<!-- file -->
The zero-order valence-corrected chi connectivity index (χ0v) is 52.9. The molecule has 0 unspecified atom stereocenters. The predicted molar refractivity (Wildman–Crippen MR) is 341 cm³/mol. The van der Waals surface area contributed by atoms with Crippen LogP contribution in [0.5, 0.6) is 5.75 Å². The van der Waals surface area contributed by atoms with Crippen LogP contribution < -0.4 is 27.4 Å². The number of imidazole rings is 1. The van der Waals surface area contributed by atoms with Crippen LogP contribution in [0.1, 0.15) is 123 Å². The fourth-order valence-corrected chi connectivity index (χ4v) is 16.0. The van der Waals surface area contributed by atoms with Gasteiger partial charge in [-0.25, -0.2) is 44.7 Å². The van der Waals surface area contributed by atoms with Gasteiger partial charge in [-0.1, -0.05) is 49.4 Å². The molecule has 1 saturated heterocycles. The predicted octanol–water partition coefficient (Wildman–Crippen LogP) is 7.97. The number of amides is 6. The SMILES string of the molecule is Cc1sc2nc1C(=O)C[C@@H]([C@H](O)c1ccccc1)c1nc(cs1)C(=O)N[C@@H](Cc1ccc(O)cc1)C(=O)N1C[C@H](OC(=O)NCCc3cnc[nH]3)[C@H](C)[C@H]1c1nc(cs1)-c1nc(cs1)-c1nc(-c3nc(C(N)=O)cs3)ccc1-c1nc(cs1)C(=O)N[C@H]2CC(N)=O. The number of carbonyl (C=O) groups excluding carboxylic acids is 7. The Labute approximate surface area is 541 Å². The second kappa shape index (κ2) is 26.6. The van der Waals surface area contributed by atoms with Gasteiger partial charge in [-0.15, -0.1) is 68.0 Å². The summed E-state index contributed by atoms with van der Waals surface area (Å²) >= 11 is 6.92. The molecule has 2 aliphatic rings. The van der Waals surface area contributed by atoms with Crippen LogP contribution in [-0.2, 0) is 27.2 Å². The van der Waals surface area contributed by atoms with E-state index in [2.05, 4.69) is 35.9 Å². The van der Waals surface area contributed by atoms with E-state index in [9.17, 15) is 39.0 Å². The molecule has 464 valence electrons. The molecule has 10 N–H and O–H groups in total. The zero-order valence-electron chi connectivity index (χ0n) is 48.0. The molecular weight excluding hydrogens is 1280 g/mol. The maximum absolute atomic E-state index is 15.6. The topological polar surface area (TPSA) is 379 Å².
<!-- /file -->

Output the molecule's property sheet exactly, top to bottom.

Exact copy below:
The zero-order valence-corrected chi connectivity index (χ0v) is 52.9. The molecule has 0 unspecified atom stereocenters. The predicted molar refractivity (Wildman–Crippen MR) is 341 cm³/mol. The van der Waals surface area contributed by atoms with Crippen LogP contribution in [0.5, 0.6) is 5.75 Å². The van der Waals surface area contributed by atoms with Crippen LogP contribution < -0.4 is 27.4 Å². The number of imidazole rings is 1. The van der Waals surface area contributed by atoms with Crippen LogP contribution in [0.1, 0.15) is 123 Å². The fourth-order valence-corrected chi connectivity index (χ4v) is 16.0. The van der Waals surface area contributed by atoms with Gasteiger partial charge in [-0.25, -0.2) is 44.7 Å². The van der Waals surface area contributed by atoms with Gasteiger partial charge in [-0.1, -0.05) is 49.4 Å². The molecule has 1 saturated heterocycles. The predicted octanol–water partition coefficient (Wildman–Crippen LogP) is 7.97. The number of amides is 6. The SMILES string of the molecule is Cc1sc2nc1C(=O)C[C@@H]([C@H](O)c1ccccc1)c1nc(cs1)C(=O)N[C@@H](Cc1ccc(O)cc1)C(=O)N1C[C@H](OC(=O)NCCc3cnc[nH]3)[C@H](C)[C@H]1c1nc(cs1)-c1nc(cs1)-c1nc(-c3nc(C(N)=O)cs3)ccc1-c1nc(cs1)C(=O)N[C@H]2CC(N)=O. The number of carbonyl (C=O) groups excluding carboxylic acids is 7. The Labute approximate surface area is 541 Å². The second kappa shape index (κ2) is 26.6. The van der Waals surface area contributed by atoms with Gasteiger partial charge in [-0.15, -0.1) is 68.0 Å². The summed E-state index contributed by atoms with van der Waals surface area (Å²) >= 11 is 6.92. The molecule has 2 aliphatic rings. The van der Waals surface area contributed by atoms with Crippen LogP contribution in [-0.2, 0) is 27.2 Å². The van der Waals surface area contributed by atoms with E-state index in [2.05, 4.69) is 35.9 Å². The van der Waals surface area contributed by atoms with E-state index in [9.17, 15) is 39.0 Å². The molecule has 464 valence electrons. The molecule has 10 N–H and O–H groups in total. The zero-order valence-electron chi connectivity index (χ0n) is 48.0. The molecular weight excluding hydrogens is 1280 g/mol. The maximum absolute atomic E-state index is 15.6. The topological polar surface area (TPSA) is 379 Å².